|US4651740 *||19 Feb 1985||24 Mar 1987||Cordis Corporation||Implant and control apparatus and method employing at least one tuning fork|
|US4677982 *||29 Mar 1984||7 Jul 1987||New York University||Infrared transcutaneous communicator and method of using same|
|US4793825 *||11 Sep 1985||27 Dec 1988||The Secretary Of State For Defence In Her Britannic Majesty's Government Of The United Kingdom And Northern Ireland||Active silicon implant devices|
|US4817623||18 Feb 1986||4 Apr 1989||Somanetics Corporation||Method and apparatus for interpreting optical response data|
|US4823808 *||6 Jul 1987||25 Apr 1989||Clegg Charles T||Method for control of obesity, overweight and eating disorders|
|US4918745 *||9 Oct 1987||17 Apr 1990||Storz Instrument Company||Multi-channel cochlear implant system|
|US5140989 *||10 Feb 1986||25 Aug 1992||Somanetics Corporation||Examination instrument for optical-response diagnostic apparatus|
|US5279309 *||27 Jul 1992||18 Jan 1994||International Business Machines Corporation||Signaling device and method for monitoring positions in a surgical operation|
|US5320098 *||20 Oct 1992||14 Jun 1994||Sun Microsystems, Inc.||Optical transdermal link|
|US5349961 *||8 Jul 1993||27 Sep 1994||Somanetics Corporation||Method and apparatus for in vivo optical spectroscopic examination|
|US5402801 *||28 Apr 1994||4 Apr 1995||International Business Machines Corporation||System and method for augmentation of surgery|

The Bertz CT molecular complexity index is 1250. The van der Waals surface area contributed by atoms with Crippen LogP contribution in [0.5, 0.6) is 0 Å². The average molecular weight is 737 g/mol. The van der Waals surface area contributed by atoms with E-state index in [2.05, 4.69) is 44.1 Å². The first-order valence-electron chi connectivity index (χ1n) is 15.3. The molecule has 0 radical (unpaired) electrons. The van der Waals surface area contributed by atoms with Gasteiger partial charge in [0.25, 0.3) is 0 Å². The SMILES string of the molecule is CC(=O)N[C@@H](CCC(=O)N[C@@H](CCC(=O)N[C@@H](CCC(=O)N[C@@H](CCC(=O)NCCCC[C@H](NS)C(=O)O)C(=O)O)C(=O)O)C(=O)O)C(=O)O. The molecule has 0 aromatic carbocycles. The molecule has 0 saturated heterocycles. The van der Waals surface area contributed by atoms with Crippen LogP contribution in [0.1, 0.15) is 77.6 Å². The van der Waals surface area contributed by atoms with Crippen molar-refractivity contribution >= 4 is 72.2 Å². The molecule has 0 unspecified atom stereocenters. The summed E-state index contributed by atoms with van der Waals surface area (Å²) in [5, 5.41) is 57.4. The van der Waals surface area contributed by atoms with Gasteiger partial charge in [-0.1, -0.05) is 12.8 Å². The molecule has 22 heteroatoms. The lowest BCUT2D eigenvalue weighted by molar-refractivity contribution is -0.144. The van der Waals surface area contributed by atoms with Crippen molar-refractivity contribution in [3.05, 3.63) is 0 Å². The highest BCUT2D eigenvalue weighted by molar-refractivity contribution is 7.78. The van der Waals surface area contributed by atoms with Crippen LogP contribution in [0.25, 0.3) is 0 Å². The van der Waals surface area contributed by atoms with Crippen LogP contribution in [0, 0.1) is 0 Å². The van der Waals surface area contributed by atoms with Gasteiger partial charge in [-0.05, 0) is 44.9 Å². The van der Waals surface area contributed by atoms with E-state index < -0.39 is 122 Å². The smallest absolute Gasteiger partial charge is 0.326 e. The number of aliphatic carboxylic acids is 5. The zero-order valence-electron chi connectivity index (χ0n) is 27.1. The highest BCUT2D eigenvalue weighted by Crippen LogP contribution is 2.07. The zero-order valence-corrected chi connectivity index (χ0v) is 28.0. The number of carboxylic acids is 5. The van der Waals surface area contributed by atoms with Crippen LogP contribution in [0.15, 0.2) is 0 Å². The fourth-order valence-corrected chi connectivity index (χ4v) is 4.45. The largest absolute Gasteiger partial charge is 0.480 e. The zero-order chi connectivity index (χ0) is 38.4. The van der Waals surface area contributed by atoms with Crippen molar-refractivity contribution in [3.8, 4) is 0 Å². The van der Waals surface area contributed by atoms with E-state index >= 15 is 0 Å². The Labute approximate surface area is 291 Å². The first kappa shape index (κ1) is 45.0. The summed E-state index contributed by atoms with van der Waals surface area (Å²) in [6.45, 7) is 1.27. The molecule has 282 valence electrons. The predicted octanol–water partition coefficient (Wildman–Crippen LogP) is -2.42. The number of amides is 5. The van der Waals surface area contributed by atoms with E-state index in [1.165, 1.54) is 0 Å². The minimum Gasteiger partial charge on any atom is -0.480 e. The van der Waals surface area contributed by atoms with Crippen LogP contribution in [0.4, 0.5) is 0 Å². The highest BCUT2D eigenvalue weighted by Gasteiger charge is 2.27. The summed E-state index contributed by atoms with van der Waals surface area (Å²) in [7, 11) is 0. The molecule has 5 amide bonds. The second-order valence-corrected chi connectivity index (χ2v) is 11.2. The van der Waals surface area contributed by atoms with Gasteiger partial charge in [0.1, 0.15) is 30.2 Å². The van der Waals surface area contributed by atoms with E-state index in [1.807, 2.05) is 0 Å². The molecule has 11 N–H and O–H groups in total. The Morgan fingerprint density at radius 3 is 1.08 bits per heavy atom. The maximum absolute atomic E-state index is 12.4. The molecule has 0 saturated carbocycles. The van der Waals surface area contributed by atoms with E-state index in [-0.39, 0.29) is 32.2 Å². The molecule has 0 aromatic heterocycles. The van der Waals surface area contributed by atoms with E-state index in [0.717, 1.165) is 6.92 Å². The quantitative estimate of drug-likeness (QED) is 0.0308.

|US5445166 *||6 Apr 1994||29 Aug 1995||International Business Machines Corporation||System for advising a surgeon|
|US5630431 *||11 Oct 1994||20 May 1997||International Business Machines Corporation||System and method for augmentation of surgery|
|US5695500 *||6 Apr 1994||9 Dec 1997||International Business Machines Corporation||System for manipulating movement of a surgical instrument with computer controlled brake|
|US5950629 *||28 Apr 1994||14 Sep 1999||International Business Machines Corporation||System for assisting a surgeon during surgery|
|US6070102 *||29 Apr 1998||30 May 2000||Medtronic, Inc.||Audible sound confirmation of programming an implantable medical device|
|US6082367 *||29 Apr 1998||4 Jul 2000||Medtronic, Inc.||Audible sound communication from an implantable medical device|
|US6092531 *||3 Jun 1999||25 Jul 2000||Light Sciences Limited Partnership||Movable magnet transmitter for inducing electrical current in an implanted coil|
|US6216038||25 Jan 2000||10 Apr 2001||Medtronic, Inc.||Broadcast audible sound communication of programming change in an implantable medical device|